Vice presidential pick Sarah Palin says she doesn’t share the views of a Jews for Jesus leader who in a speech at her church suggested that violence against Israelis resulted from God’s judgment against Jews who have failed to embrace Jesus.
David Brickner, the executive director of Jews for Jesus, suggested in his Aug. 17 sermon at Wasilla Bible Church that the refusal to accept Jesus was responsible for the long history of devastation visited upon Jerusalem. He also described his group’s successful targeting of Israeli Jews, both in Israel and elsewhere.
“Judgment is very real, and we see it played out on the pages of the newspapers and on the television,” said Brickner, according to a transcript posted on the church’s Web site. “It’s very real. When [my son] Isaac was in Jerusalem he was there to witness some of that judgment — some of that conflict — when a Palestinian from East Jerusalem took a bulldozer and went plowing through a score of cars, killing numbers of people. Judgment — you can’t miss it.”
A spokesman for the McCain campaign, Michael Goldfarb, said Palin did not know Brickner would be speaking that day and did not share his views.
Church pastor Larry Kroon confirmed that Palin, the governor of Alaska who was chosen last week by U.S. Sen. John McCain (R-Ariz.) to join his GOP presidential ticket, would have had no way of knowing that Brickner was slated to speak.
“Governor Palin does not share the views he expressed, and she and her family would not have been sitting in the pews of this church for the last seven years if his remarks were even remotely typical,” Goldfarb wrote in an e-mail.
Following Brickner’s sermon, Kroon took up an offering for Jews for Jesus and prayed that Jews would come to accept Jesus.
“There is not a one here in this room who would know Jesus and serve him if there had not been a Jew, generations ago, that spoke Jesus’ name to our people,” Kroon said. “Father, that comes full circle and we wish to extend your grace back to your people. And we pray and we ask that as a result of this time here, and as a result of this offering, there will be people among the Jews today who come to say the name ‘Jesus’ with faith.”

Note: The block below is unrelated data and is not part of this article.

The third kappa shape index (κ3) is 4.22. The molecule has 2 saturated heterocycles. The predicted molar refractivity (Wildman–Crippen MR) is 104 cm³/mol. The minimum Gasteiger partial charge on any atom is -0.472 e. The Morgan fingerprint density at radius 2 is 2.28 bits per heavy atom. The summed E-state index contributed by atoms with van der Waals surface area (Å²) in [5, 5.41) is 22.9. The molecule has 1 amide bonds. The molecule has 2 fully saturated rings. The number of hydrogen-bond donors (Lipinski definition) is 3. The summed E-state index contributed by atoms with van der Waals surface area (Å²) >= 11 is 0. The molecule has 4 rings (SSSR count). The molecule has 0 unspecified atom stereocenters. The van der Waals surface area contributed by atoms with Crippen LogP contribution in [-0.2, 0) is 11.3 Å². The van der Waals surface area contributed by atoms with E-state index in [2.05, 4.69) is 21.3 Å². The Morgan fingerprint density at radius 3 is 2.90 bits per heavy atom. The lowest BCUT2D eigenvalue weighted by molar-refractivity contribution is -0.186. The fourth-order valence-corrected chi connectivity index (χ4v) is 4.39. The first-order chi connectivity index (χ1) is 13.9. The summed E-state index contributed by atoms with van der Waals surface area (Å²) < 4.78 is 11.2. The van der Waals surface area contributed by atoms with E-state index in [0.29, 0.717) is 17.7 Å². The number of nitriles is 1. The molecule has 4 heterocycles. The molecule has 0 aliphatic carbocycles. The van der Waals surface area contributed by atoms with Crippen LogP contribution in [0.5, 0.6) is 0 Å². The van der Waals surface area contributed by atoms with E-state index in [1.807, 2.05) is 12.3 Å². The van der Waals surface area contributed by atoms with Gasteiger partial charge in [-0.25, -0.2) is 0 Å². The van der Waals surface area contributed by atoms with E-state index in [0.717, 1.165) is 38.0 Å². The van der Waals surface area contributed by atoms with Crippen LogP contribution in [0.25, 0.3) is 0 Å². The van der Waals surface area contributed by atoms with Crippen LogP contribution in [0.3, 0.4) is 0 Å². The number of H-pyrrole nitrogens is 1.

Much attention has been focused on Palin’s religious views since McCain made her his surprise pick as running mate, a selection the campaign hoped would shore up his standing among social conservatives. But while many religious Republicans have embraced Palin, some liberal commentators are suggesting that her hard-line position on abortion, her evangelical roots and lack of record on Israel may turn off Jewish voters who otherwise might be open to McCain’s more moderate image and hawkish foreign policy stance.
The Anti-Defamation League, which has been deeply critical of Jews for Jesus and was among the organizations calling for Democratic nominee Barack Obama to distance himself from his controversial pastor during the primaries, said it had no problem with Palin’s membership in a church that supported efforts to convert Jews.
The ADL’s national director, Abraham Foxman, told JTA that Protestant evangelizing to Jews was entirely different from Catholics praying for Jewish conversion, which the ADL has sharply criticized.
“They did not have the Inquisition. They did not go on a Crusade. They did not kill Jews for 2,000 years,” Foxman said. “They have a belief; they’re entitled to their belief.”
Besides, he said, there is no evidence that Palin shares Brickner’s views.
“If you could tell me that she approves of this guy, she invited him, I’m not aware of any of that,” Foxman said. “The fact that she belongs to a church that believes in it, I don’t have a problem.”
The ADL has accused Jews for Jesus of “aggressive proselytizing with a deceptive message.”
Kroon took issue with that assessment, saying there was no difference between Jewish believers and believers of other backgrounds.
“I don’t feel it’s deceptive,” Kroon told JTA. “Look at Paul and Peter and the others — they were Jews and believed in Jesus as the messiah. There’s gentile believers and there’s Jewish believers that acknowledge Jesus as messiah. There’s Swedish believers.”
The Archive of the Jewish Telegraphic Agency includes articles published from 1923 to 2008. Archive stories reflect the journalistic standards and practices of the time they were published.